Rubenstein, Rheta N., and Denisse R. Thompson. 2012. “Reading Visual Representations.” Mathematics Teaching in the Middle School 17 (9): 544–50. doi:10.5951/mathteacmiddscho.17.9.0544.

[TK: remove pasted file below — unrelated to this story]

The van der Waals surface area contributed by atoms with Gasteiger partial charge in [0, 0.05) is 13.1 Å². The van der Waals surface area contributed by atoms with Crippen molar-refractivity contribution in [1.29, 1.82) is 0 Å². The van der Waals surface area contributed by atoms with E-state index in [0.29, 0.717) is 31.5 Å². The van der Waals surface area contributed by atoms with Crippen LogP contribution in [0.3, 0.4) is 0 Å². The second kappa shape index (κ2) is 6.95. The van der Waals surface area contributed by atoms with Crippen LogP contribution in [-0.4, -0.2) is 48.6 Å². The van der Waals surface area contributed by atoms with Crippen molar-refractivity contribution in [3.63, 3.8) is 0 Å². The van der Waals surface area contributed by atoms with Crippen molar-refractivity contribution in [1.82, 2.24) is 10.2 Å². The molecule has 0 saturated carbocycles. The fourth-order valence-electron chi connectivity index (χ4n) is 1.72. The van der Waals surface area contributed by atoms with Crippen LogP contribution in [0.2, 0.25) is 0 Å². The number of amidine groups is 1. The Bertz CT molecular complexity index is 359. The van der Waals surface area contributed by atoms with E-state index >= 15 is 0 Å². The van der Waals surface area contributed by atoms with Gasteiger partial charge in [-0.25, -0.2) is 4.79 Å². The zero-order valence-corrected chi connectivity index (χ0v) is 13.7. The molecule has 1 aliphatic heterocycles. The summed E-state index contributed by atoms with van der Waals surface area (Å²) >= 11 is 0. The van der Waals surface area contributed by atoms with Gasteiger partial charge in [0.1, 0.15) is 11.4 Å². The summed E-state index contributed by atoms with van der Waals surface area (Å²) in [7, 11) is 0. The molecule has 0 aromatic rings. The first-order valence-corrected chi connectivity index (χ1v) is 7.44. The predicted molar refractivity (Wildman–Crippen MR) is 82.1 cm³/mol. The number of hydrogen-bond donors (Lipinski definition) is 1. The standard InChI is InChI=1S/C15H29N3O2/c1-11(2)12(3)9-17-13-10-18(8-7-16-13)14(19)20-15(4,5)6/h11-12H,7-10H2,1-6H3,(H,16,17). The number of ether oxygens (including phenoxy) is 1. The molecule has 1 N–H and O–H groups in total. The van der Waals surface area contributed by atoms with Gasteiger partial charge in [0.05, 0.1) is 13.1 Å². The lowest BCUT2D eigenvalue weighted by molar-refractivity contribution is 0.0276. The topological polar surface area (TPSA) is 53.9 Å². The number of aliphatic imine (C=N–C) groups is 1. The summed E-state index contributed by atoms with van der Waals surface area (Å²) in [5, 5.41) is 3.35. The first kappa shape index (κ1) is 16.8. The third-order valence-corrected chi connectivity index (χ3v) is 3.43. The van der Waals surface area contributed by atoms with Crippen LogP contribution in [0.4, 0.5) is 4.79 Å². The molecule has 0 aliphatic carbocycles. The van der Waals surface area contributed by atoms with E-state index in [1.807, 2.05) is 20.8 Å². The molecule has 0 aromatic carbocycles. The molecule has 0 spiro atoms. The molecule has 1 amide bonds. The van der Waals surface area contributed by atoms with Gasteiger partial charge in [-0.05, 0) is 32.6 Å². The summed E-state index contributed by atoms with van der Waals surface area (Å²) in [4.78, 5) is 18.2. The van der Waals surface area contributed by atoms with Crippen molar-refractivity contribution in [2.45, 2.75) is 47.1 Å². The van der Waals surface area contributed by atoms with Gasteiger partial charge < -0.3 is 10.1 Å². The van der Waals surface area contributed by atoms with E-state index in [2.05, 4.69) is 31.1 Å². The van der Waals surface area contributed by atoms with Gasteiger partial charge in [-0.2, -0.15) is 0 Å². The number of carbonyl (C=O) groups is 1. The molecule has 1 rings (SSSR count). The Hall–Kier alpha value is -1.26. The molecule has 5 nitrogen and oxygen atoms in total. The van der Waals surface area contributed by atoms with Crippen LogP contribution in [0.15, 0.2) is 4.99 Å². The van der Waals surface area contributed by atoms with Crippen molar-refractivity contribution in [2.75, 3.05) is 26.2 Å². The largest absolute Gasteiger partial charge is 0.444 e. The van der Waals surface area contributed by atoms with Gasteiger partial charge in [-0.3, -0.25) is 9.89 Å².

The authors are teacher educators at the University of Michigan–Dearborn and the University of South Florida, Tampa. The authors argue that students need to learn how to understand visual representations, and suggest that a framework used for learning how to read can be applied to learning how to “read” images. Like reading literature, interpreting visual representations can require making inferences and going “beyond the data” by predicting and extrapolating. The Question-Answer-Relationship (QAR) framework is from reading theory, and can be used to ask students more meaningful questions when they interpret visual representations like graphs and charts. They describe several question types: “Orientation” (what is on the surface), “Right There” (stated explicitly within the text), “Think and Search” (found after considering symbols or making calculations or comparisons), “Author and You” (student synthesizes the author’s information with what the student already knows), and “On Your Own” (student uses only background knowledge).